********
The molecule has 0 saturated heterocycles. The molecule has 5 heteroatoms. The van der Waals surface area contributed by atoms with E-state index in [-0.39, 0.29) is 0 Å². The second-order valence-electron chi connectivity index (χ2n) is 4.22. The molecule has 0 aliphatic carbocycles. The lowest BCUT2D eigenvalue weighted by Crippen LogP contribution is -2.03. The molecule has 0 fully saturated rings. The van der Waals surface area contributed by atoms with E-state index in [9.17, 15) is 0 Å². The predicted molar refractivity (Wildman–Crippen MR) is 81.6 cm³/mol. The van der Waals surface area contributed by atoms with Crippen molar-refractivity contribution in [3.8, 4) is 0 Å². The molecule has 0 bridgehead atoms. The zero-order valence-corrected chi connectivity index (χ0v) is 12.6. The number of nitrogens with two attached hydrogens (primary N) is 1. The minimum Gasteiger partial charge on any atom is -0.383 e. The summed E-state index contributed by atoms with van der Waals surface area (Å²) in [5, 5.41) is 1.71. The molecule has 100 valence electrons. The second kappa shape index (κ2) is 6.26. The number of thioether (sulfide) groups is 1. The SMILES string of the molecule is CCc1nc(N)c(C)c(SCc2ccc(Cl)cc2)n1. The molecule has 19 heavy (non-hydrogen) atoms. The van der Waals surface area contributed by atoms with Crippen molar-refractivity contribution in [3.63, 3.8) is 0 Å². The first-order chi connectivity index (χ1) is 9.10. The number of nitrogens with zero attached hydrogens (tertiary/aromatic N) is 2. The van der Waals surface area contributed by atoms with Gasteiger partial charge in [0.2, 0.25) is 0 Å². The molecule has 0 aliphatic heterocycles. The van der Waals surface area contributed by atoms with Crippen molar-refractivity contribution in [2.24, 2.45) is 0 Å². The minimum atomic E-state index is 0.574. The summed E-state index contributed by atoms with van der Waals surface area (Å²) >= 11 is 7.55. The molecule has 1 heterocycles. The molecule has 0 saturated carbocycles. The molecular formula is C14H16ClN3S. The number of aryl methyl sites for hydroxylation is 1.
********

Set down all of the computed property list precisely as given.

The molecule has 0 saturated heterocycles. The molecule has 5 heteroatoms. The van der Waals surface area contributed by atoms with E-state index in [-0.39, 0.29) is 0 Å². The second-order valence-electron chi connectivity index (χ2n) is 4.22. The molecule has 0 aliphatic carbocycles. The lowest BCUT2D eigenvalue weighted by Crippen LogP contribution is -2.03. The molecule has 0 fully saturated rings. The van der Waals surface area contributed by atoms with E-state index in [9.17, 15) is 0 Å². The predicted molar refractivity (Wildman–Crippen MR) is 81.6 cm³/mol. The van der Waals surface area contributed by atoms with Crippen molar-refractivity contribution in [3.8, 4) is 0 Å². The molecule has 0 bridgehead atoms. The zero-order valence-corrected chi connectivity index (χ0v) is 12.6. The number of nitrogens with two attached hydrogens (primary N) is 1. The minimum Gasteiger partial charge on any atom is -0.383 e. The summed E-state index contributed by atoms with van der Waals surface area (Å²) in [5, 5.41) is 1.71. The molecule has 100 valence electrons. The second kappa shape index (κ2) is 6.26. The number of thioether (sulfide) groups is 1. The SMILES string of the molecule is CCc1nc(N)c(C)c(SCc2ccc(Cl)cc2)n1. The molecule has 19 heavy (non-hydrogen) atoms. The van der Waals surface area contributed by atoms with Crippen molar-refractivity contribution in [3.63, 3.8) is 0 Å². The first-order chi connectivity index (χ1) is 9.10. The number of nitrogens with zero attached hydrogens (tertiary/aromatic N) is 2. The van der Waals surface area contributed by atoms with Gasteiger partial charge in [0.2, 0.25) is 0 Å². The molecule has 0 aliphatic heterocycles. The van der Waals surface area contributed by atoms with Crippen molar-refractivity contribution in [2.24, 2.45) is 0 Å². The minimum atomic E-state index is 0.574. The summed E-state index contributed by atoms with van der Waals surface area (Å²) >= 11 is 7.55. The molecule has 1 heterocycles. The molecule has 0 saturated carbocycles. The molecular formula is C14H16ClN3S. The number of aryl methyl sites for hydroxylation is 1.